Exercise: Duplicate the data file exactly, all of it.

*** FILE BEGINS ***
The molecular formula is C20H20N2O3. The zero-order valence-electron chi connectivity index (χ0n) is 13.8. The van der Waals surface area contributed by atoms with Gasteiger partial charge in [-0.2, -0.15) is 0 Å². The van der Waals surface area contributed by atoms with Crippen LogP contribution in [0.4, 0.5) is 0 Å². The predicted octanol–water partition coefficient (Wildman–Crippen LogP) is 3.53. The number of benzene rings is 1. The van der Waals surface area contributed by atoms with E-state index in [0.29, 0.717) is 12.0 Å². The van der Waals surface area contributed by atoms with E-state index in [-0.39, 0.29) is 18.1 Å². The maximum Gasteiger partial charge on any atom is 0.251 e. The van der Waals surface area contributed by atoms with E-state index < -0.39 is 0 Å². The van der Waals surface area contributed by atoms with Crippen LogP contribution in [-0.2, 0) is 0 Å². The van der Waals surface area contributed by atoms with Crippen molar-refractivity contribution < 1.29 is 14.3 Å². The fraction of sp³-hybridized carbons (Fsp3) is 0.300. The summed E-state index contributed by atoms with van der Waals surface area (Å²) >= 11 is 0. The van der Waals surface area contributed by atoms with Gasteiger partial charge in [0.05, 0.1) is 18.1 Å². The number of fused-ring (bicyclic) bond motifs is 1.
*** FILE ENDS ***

The molecular formula is C20H20N2O3. The zero-order valence-electron chi connectivity index (χ0n) is 13.8. The van der Waals surface area contributed by atoms with Gasteiger partial charge in [-0.2, -0.15) is 0 Å². The van der Waals surface area contributed by atoms with Crippen LogP contribution in [0.4, 0.5) is 0 Å². The predicted octanol–water partition coefficient (Wildman–Crippen LogP) is 3.53. The number of benzene rings is 1. The van der Waals surface area contributed by atoms with E-state index in [0.29, 0.717) is 12.0 Å². The van der Waals surface area contributed by atoms with E-state index in [-0.39, 0.29) is 18.1 Å². The maximum Gasteiger partial charge on any atom is 0.251 e. The van der Waals surface area contributed by atoms with E-state index < -0.39 is 0 Å². The van der Waals surface area contributed by atoms with Crippen LogP contribution in [-0.2, 0) is 0 Å². The van der Waals surface area contributed by atoms with Crippen molar-refractivity contribution < 1.29 is 14.3 Å². The fraction of sp³-hybridized carbons (Fsp3) is 0.300. The summed E-state index contributed by atoms with van der Waals surface area (Å²) >= 11 is 0. The van der Waals surface area contributed by atoms with Gasteiger partial charge in [0.05, 0.1) is 18.1 Å². The number of fused-ring (bicyclic) bond motifs is 1.